Getting the chief of police hired (to replace retiring Carmel Police Department Chief Jim Barlow) and doing it in a collaborative manner that involves a wide variety of personnel. I talked (during the campaign) about an inter-governmental public safety committee. What a great way to kick off that committee with having them have input on the chief of police.

(Other priorities are) taking a close look at our financials and determining what kind of an audit we want to do, standing up the Carmel Housing Coalition and getting to work on all the boards and commissions that we want to fill.

Do you anticipate many changes to city staff with the new administration?

What I’ve learned from serving on other transition committees is to interview everybody and understand where they’re at in their careers, what they want to do moving forward and see if there’s an alignment between what I want to do and how they want to serve and go from there. During the campaign, I felt it was inappropriate to have those conversations until we knew if I was going to be in a leadership position.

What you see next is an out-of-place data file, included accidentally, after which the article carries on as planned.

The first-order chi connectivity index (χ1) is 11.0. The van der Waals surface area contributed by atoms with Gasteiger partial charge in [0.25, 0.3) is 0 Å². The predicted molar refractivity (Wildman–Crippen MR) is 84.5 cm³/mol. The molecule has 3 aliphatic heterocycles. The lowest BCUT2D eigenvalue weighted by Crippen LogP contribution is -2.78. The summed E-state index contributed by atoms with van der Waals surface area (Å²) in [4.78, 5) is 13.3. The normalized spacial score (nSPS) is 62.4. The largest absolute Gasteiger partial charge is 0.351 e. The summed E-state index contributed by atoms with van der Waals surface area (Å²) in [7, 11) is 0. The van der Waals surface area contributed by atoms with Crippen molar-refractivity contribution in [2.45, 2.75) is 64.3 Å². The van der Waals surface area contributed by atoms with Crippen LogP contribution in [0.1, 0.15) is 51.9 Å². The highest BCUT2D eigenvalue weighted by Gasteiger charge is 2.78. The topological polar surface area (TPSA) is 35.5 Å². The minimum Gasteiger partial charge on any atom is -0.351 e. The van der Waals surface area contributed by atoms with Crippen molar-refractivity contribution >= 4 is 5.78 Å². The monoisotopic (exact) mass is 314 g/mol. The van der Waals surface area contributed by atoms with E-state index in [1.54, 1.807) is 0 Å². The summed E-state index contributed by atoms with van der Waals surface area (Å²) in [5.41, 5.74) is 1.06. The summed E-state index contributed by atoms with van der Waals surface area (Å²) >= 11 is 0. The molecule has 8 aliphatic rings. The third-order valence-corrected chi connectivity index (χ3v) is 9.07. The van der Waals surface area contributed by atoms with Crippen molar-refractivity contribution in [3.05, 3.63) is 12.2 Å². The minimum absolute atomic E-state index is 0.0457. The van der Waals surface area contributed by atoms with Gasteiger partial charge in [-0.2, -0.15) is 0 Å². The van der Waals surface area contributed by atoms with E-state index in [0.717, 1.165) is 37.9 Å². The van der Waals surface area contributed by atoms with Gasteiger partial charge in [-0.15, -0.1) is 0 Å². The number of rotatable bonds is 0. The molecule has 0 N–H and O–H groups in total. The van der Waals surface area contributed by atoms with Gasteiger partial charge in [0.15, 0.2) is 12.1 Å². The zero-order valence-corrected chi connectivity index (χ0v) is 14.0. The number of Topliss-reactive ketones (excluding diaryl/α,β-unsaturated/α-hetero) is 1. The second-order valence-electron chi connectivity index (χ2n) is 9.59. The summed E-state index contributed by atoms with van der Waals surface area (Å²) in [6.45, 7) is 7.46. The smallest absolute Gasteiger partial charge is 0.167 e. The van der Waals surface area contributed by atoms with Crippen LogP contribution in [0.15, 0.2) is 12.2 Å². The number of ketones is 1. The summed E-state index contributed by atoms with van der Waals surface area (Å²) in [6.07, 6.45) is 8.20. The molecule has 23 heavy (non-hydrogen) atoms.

I do see a lot of changes on boards, commissions and committees.

Are there unique challenges to succeeding a mayor who has been in office nearly 30 years?

I don’t think it is challenges as much as it’s opportunities to engage our city staff in a new way. For some that’ll be positive, for others that will be moving their cheese, and they may not like it.

It’s an opportunity to have a new dialogue with the residents as well. What I’ve learned through the campaign trail is that people have the utmost respect for Mayor Brainard and what he’s been able to build and accomplish in his career here. They’re also looking for maybe something fresh, not because they really want change, but because I think people recognize when there is a change it’s an opportunity to reset the scoreboard in many areas.